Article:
3. When new GP company databases are created, automatically include data from the new databases
4. Allow some companies to be excluded from the multi-company SmartLists

4 Solution

This solution will require several different elements to meet the requirements. I’ll discuss the first element of the solution in this post, and will discuss the other elements in subsequent posts in this series.

4.1 Multi-company queries

The core requirement is to display data from multiple GP databases in a single SmartList. With SQL Server and Dynamics GP, this is fairly easy to do. It all rests on the "UNION" statement.

Let's start with vendors, since that is an easy query. If you were to query vendors in GP, you would launch SQL Server Management Studio, connect to the TWO database, and write a query like:


This would list all vendors in the TWO database. But knowing that we need data from multiple companies, let’s be more explicit with our query syntax:


Since I don’t like to type any more than I have to, this query can also be written as:


So this gives us a list of all vendors in TWO. If we wanted all vendors from the Los Angeles (California database #4) database, we would write:

SELECT * FROM CA001..PM00200

And San Diego and Denver:

SELECT * FROM CA004..PM00200
SELECT * FROM CO001..PM00200

So now we have separate lists of vendors from each company:

SELECT * FROM CA001..RM00101
SELECT * FROM CA004..PM00200
SELECT * FROM CO001..PM00200

But, we need to get them to display together in a single query, so naturally, we use the UNION statement, which neatly combines all of the results from our 3 different queries into a single result set:

SELECT * FROM CA001..PM00200
SELECT * FROM CA004..PM00200
SELECT * FROM CO001..PM00200

Great! But what’s wrong with this new query that combines the list of vendors from all 3 companies? How can you tell which company any given vendor is from? To solve this, let’s add a company field:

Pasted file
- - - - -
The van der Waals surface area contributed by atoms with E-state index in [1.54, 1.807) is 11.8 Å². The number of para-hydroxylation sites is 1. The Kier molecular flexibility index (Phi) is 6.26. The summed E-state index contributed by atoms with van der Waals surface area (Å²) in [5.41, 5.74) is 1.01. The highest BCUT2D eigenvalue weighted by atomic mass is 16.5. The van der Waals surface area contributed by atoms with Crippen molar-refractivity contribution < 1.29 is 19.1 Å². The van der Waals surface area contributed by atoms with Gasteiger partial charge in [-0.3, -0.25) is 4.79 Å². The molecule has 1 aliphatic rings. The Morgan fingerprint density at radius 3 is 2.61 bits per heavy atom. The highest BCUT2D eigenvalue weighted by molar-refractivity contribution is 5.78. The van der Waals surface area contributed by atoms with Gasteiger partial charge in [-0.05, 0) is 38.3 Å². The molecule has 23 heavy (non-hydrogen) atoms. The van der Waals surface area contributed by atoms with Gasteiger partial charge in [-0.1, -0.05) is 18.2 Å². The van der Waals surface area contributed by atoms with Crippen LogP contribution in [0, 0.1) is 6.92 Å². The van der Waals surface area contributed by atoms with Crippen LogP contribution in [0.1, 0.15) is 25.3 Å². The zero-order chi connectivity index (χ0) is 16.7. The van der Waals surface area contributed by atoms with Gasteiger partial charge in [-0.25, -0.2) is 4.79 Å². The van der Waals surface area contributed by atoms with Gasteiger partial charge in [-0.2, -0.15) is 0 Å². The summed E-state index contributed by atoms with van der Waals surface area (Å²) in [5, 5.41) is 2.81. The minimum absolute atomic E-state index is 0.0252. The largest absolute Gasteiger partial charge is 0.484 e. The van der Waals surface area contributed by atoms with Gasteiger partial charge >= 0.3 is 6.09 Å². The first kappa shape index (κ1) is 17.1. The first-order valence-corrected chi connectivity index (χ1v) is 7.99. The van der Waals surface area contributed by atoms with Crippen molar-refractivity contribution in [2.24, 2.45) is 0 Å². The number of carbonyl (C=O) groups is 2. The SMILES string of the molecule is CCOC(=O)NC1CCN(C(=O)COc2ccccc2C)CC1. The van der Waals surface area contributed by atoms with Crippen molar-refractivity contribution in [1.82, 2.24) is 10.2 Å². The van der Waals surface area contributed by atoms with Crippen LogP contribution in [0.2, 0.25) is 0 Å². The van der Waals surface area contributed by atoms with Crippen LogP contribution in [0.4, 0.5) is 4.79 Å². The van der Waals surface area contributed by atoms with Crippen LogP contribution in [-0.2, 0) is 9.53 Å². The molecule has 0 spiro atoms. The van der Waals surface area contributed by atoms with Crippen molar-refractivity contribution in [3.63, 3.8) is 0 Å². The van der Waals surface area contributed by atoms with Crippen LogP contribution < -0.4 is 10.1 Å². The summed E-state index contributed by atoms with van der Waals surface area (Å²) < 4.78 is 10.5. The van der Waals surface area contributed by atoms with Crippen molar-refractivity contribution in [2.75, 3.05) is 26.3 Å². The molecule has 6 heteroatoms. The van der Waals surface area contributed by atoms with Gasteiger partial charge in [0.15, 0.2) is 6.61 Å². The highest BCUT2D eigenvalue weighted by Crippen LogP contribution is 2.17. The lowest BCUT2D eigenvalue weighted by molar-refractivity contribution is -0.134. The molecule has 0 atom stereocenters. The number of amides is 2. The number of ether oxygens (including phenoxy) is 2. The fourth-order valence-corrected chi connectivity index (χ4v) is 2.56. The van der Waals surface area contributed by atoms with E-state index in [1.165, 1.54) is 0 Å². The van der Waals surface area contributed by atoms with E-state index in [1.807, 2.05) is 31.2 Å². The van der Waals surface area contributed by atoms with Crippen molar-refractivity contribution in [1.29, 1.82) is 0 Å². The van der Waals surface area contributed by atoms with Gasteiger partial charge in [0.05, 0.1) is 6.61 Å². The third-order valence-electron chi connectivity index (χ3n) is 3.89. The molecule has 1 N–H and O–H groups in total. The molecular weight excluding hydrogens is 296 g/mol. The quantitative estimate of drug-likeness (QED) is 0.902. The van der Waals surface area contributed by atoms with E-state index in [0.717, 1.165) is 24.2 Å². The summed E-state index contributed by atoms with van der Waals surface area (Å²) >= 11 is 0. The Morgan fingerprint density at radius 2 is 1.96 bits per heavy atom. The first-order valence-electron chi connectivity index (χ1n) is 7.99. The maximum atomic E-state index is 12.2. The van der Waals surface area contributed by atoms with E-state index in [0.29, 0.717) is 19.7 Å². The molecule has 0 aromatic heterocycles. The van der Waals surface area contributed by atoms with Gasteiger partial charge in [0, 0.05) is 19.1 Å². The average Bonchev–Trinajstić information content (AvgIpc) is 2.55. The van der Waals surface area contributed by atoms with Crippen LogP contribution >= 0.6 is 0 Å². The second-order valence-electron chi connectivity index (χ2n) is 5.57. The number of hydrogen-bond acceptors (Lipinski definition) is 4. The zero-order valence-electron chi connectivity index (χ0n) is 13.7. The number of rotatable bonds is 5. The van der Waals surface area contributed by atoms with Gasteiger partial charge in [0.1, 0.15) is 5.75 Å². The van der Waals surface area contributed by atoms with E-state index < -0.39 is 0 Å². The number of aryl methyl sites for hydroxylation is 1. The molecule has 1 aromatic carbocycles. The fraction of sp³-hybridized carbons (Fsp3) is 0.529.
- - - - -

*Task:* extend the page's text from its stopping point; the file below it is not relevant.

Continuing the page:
SELECT 'Los Angeles' AS Company, * FROM CA001..PM00200
SELECT 'San Diego' AS Company, * FROM CA004..PM00200
SELECT 'Denver' AS Company, * FROM CO001..PM00200

Much better! Now we can see which database every vendor record came from.

I think you can see where this is going—just create similar queries for the 7 other GP companies, and you now have a single list of vendors for all 10 of the property management companies.

Pretty simple, right? So now that you have this query, how do you turn it into a SmartList? The easiest way that I’ve found is to turn the query into a custom “view” in SQL Server. This is quite simple:

CREATE VIEW csvwAllVendors AS
SELECT 'Los Angeles' AS Company, * FROM CA001..PM00200
SELECT 'San Diego' AS Company, * FROM CA004..PM00200
SELECT 'Denver' AS Company, * FROM CO001..PM00200

Now, instead of having a large, complex looking query, we can simply query:

SELECT * FROM csvwAllVendors

Now that you have created a view, you can use SmartList Builder to create a new SmartList that points to your custom view, just as if it were a database table.

Bonus Quiz: For you technical database folks out there, what step have I omitted near the end? Hint: It will prevent you from adding the custom view to a new SmartList in SmartList Builder.

I’ll share the answer in Part 2!


Anonymous said...


Excellent topic! Much needed and requested.


Christina Belding said...

Outstanding post (as usual).